Yemen declares health emergency in Sanaa as cholera spreads

SANAA — Yemen’s Ministry of Public Health and Population declared a public health emergency in the capital Sanaa as a result of the spreading cholera epidemic, which has killed 115 people so far since April 27, the country’s state news agency Saba reported late on Sunday.

“This declaration came after the cholera epidemic spreads across the capital’s districts and neighborhoods,” the health ministry said in a statement cited by Saba.

“The number of infected cases has exceeded the normal rates and the health system can not cope with this unprecedented health disaster, in which the number of infected patients has increased to 2,567 during the past two weeks,” said the ministry.

The ministry sent an urgent call to all international and local health organizations to help address the worsening situation, in which the ministry said that the situation “is threatening with an unprecedented health and humanitarian disaster.”

The International Committee of the Red Cross (ICRC) warned Sunday of a very serious cholera outbreak in Yemen as hospitals are struggling to cope with increasing numbers of patients.

At a press conference in Sanaa, the ICRC Operations Director Dominik Stillhart said more than 8,500 suspected cholera cases have been reported in 14 governorates of Yemen from April 27 to May 13.

“Unfortunately, 115 people have died from cholera (during this period). This is extremely serious,” he said.

“The conflict has taken a very serious toll on the water supply, the health system, the sanitation system as well as the economy and that all are about to collapse,” he added.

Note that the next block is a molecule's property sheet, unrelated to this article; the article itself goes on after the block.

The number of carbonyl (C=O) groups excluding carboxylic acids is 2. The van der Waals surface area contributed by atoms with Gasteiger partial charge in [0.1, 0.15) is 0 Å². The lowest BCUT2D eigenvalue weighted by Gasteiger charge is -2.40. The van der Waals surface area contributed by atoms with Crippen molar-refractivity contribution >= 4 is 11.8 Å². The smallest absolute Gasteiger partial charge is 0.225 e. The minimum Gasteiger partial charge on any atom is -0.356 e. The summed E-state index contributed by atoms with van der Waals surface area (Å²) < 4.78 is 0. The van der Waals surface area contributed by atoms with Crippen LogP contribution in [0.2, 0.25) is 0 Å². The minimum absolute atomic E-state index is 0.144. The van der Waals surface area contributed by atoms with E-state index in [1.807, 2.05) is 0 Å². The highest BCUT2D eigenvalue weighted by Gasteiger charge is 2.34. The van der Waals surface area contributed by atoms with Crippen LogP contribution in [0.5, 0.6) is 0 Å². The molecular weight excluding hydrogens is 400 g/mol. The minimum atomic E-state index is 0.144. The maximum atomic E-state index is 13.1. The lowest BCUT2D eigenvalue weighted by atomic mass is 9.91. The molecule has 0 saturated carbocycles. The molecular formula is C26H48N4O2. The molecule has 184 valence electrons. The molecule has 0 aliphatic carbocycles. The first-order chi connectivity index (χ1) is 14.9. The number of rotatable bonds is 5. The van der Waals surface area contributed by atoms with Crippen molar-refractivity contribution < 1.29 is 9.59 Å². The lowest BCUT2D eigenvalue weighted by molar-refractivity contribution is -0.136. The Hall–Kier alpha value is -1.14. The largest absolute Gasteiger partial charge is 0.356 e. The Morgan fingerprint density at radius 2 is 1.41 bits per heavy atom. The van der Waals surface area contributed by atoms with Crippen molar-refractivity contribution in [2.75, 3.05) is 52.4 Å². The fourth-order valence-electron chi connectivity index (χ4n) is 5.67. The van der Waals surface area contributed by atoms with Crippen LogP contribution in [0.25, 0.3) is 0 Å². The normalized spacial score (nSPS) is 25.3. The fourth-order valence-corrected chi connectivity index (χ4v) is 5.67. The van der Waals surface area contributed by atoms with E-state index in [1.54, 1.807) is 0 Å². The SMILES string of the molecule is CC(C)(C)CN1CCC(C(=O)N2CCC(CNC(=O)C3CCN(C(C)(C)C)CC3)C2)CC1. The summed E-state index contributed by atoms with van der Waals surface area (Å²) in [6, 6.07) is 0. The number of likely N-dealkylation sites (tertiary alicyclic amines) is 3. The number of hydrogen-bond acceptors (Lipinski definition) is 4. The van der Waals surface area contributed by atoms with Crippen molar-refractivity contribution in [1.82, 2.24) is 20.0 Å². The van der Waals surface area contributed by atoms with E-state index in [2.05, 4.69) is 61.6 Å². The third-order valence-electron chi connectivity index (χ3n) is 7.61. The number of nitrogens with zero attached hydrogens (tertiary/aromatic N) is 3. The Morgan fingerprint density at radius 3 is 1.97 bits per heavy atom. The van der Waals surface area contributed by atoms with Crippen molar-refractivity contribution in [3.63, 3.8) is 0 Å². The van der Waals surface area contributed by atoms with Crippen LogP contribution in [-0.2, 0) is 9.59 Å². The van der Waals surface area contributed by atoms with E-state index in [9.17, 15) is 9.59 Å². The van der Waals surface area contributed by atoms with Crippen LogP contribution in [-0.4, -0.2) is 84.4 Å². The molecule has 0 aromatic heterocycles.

The cholera outbreak in Yemen was first announced by Yemen’s Ministry of Public Health and Population on Oct. 6, 2016.

The World Health Organization has warned the healthcare system in Yemen is on the verge of collapse as many hospitals have shut down. It said only 45 percent of Yemen’s hospitals are operational at the moment, but are facing shortages of supplies and staffs.

Late last month, the ICRC’s director for the Middle East, Robert Mardini, said the ICRC is stepping up its operations and doubling its budget for Yemen this year to 90 million U.S. dollars.

Yemen, the impoverished Arab country in the southern tip of the Arabian Peninsula, has been involved in a civil war since two years ago.

The war pits Iranian-allied dominant Houthi movement, backed by forces loyal to former President Ali Abdullah Saleh, against their foe of Saudi-backed government of President Abd-Rabbo Mansour Hadi.

The capital Sanaa and most of the northern provinces are under control of Houthi rebels.

The war has killed more than 10,000 people, half of them civilians, and displaced over 2 millions, according to humanitarian agencies. (Xinhua)

Exit mobile version